For stage 3, we’ll calculate the amount of seconds each of your miles splits deviated from your average pace, and the person with the least deviation is the winner. So if you run an average of 10min/mile for your 13 miles, and your mile splits are 10, 10, 10, 10, 10, 10, 10, 10, 10, 10, 10, 11, 9, then your total deviation from your average pace is 2 minutes. In the event of a tie, the runner with the faster overall half marathon time will win the tiebreak. Note: if your GPS data reveals large slowdowns in pace right before each mile split, you may not be eligible for awards.
Stage 4 combines the now-famous slowest mile challenge with your fastest mile. The winner will be the person who has the largest time gap between their fastest and slowest mile splits. Note that you have to be running the whole time — no breaks, no walking. To avoid philosophical rabbit holes (for example: what is running?), look at the “cadence” section in Strava or your preferred running app — if you are in the 150-180 steps-per-minute range, you are running. If you aren’t, you may not be eligible for awards. By definition, running has forward progress. So each step needs forward progress, otherwise you are running in place, which is a different activity altogether. But you can make very small forward progress steps! And for this race, to avoid people running fast down mountains for the fast mile, we have a rule in place that your fast mile can only have 1% maximum elevation drop.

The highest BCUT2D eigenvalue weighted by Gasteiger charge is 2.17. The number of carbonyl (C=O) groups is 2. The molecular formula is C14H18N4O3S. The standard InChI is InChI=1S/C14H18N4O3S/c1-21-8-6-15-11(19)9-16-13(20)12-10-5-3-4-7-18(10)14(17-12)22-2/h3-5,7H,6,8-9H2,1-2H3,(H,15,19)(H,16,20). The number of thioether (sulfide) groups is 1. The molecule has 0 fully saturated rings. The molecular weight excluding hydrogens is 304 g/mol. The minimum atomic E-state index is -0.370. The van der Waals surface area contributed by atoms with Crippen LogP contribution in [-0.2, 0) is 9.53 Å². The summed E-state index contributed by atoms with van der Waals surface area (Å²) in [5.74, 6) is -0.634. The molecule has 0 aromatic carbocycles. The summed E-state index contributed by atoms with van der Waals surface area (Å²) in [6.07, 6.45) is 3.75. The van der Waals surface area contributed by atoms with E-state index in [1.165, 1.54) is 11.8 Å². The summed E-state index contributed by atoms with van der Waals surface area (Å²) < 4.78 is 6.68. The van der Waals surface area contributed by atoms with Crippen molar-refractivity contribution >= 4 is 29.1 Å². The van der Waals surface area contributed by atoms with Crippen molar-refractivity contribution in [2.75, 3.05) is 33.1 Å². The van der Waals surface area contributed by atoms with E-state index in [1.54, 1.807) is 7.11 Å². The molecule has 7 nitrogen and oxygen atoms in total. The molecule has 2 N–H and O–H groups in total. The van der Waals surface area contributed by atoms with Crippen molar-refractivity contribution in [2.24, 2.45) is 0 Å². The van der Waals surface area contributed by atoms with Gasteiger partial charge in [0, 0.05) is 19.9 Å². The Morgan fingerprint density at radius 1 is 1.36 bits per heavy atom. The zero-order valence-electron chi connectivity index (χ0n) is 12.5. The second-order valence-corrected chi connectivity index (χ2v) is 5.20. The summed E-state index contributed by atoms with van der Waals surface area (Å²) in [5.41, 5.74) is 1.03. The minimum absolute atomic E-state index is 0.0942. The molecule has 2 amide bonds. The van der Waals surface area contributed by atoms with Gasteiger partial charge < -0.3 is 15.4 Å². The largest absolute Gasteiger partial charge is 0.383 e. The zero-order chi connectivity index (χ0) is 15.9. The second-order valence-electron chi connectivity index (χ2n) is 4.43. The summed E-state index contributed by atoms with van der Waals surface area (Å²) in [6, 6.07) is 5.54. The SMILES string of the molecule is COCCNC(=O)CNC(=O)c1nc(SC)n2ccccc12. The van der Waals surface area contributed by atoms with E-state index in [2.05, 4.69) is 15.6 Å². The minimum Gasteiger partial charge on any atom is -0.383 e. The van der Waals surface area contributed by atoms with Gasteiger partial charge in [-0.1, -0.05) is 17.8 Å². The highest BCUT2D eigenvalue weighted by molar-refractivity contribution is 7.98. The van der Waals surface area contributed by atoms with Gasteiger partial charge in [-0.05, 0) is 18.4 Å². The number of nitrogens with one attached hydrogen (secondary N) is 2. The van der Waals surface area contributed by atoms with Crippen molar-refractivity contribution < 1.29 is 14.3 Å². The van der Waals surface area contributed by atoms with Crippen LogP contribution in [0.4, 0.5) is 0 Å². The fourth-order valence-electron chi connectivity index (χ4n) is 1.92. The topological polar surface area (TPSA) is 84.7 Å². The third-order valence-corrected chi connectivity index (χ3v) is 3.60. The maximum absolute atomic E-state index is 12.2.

Can I win an award?
Additional details on awards can be found here.